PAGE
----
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Inconvenient, incoherent. - 58%

Shadespawn, March 4th, 2009

Frozen is the followup album, after switching to new vocalist Ville Laihiala, to their 1996 masterpiece "Down". The late nineties were a very controversial turning point for many bands and also (again) for genres. In that period (2000 reaching the exponential factor) the musical brew everyone knew as heavy metal started to debase the heavy part while at the same time the pop(ular) factor rose drastically. Be it the high concentration of scene kids, whiny lyrics or the increasing nausea caused by the media promoting almost anything to press money out of dummies, the result is very clear. Heavy metal is a rapidly dying scene.

With time, this band eventually became as disoriented as an aging man, slowly losing his life essence and reason. Frozen is the exact example of such aspects weaved into musical patterns, threaded sometimes by weak lyrics and false emotion. The contrast created here isn't as fatal as in later works (The Cold White Light), but it simply doesn't work the way they intended to. Maybe with scene kids and goths and pseudo-melancholic rock fans, but there simply is not enough authenticity to prevail for more deeper listeners.

While the studio quality may be a tad better than that of "Down", the quality of the music does not manage to surpass that of its predecessor. The songs are overall very weak and have little to no real emotion in them. The lack of substance is somewhat compensated by the relative straightforward songwriting style of Miika, but this makes the release far from perfect. There can be parallels drawn between this and the precursor, but all in all this one fails, much like their later work. The point is the rapid increase in boredom you get from listening to this a couple of times. The simple difference between "Down" and "Frozen" is that Ville Laihiala took part in the songwriting process, as he discloses in an interview with a German magazine in 1998. On "Down" he was only three weeks in the band and just sang the lyrics, but accept him as a serious songwriter and you get pop songs with ridiculous lyrics. For those of you who care: "I regret every single day I ever lived in my life", "a steady hand with this sharpened cold steel will help me wipe away this pain that I feel" or "tonight's the night the last one of my life". This sound familiar? Correct. Suicide out of self-pity. Now where have we heard this before? Marilyn Manson? No. HIM? Not quite. My chemical romance? Yes, we're getting there. You realise the picture here?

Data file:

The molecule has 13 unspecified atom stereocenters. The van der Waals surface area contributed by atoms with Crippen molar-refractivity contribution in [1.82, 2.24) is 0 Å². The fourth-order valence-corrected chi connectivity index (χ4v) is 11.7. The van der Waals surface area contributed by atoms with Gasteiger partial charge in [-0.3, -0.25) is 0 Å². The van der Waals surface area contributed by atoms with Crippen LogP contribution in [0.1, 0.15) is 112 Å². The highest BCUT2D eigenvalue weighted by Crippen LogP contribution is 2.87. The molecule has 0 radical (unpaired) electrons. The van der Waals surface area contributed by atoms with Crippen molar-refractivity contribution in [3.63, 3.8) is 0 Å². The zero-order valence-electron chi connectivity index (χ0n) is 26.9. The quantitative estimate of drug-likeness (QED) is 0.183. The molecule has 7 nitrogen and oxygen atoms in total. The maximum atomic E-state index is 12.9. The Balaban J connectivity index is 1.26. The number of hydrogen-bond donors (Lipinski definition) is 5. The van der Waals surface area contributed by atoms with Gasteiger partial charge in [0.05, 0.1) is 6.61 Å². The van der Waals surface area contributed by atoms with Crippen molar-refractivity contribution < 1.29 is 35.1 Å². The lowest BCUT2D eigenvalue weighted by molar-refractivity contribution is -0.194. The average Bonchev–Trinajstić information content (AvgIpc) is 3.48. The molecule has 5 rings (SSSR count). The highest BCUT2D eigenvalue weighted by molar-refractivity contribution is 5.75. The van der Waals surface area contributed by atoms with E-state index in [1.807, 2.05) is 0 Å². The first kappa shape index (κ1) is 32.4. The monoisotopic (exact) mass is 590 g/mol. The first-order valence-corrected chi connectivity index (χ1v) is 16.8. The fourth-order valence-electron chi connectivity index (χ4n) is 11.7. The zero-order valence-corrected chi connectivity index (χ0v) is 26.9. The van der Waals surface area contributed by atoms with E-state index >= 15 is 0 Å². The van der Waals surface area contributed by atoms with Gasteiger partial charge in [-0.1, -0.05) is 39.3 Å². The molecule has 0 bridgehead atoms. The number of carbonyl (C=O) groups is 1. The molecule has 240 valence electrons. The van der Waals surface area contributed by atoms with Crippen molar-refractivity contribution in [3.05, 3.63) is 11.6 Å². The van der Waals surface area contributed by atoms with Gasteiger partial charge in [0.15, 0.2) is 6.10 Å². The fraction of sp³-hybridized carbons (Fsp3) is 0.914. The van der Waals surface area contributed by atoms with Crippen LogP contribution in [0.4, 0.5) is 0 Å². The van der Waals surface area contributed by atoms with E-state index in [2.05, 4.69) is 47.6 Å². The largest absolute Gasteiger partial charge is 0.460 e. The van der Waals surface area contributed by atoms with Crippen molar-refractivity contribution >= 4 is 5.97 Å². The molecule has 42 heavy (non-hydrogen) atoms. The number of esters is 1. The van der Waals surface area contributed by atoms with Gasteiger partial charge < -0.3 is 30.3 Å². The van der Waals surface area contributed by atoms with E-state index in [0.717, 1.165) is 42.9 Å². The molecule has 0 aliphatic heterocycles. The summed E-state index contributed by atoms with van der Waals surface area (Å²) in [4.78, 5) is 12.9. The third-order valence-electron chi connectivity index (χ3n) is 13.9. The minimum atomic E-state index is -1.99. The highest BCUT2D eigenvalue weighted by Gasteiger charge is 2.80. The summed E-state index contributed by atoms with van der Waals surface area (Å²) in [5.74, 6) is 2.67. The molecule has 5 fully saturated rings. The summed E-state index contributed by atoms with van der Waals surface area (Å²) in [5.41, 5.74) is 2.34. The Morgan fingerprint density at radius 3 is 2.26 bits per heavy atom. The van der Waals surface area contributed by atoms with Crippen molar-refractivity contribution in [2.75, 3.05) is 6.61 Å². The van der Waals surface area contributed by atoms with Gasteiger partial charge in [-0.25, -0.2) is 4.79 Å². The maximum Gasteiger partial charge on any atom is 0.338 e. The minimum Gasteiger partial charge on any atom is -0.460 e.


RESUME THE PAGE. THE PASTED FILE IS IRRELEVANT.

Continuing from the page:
The standard formula: low clean guitar intro, boom! the verse begins, skulks through to the chorus "I've seen my funeral - sad - grave sweet grave", boring solo, end gets very comical reaching the eighth song and continues to fart through the rest of the album like a sick dog. The only track that really stands out and reeks of rock'n'roll is "For the love I bear", which features an awesome burp followed by an amazing solo! That's what is heavily missing on this album.

Standout songs: For the love I bear and The suicider, but overall boring. Unless you're a gay emo, stay away.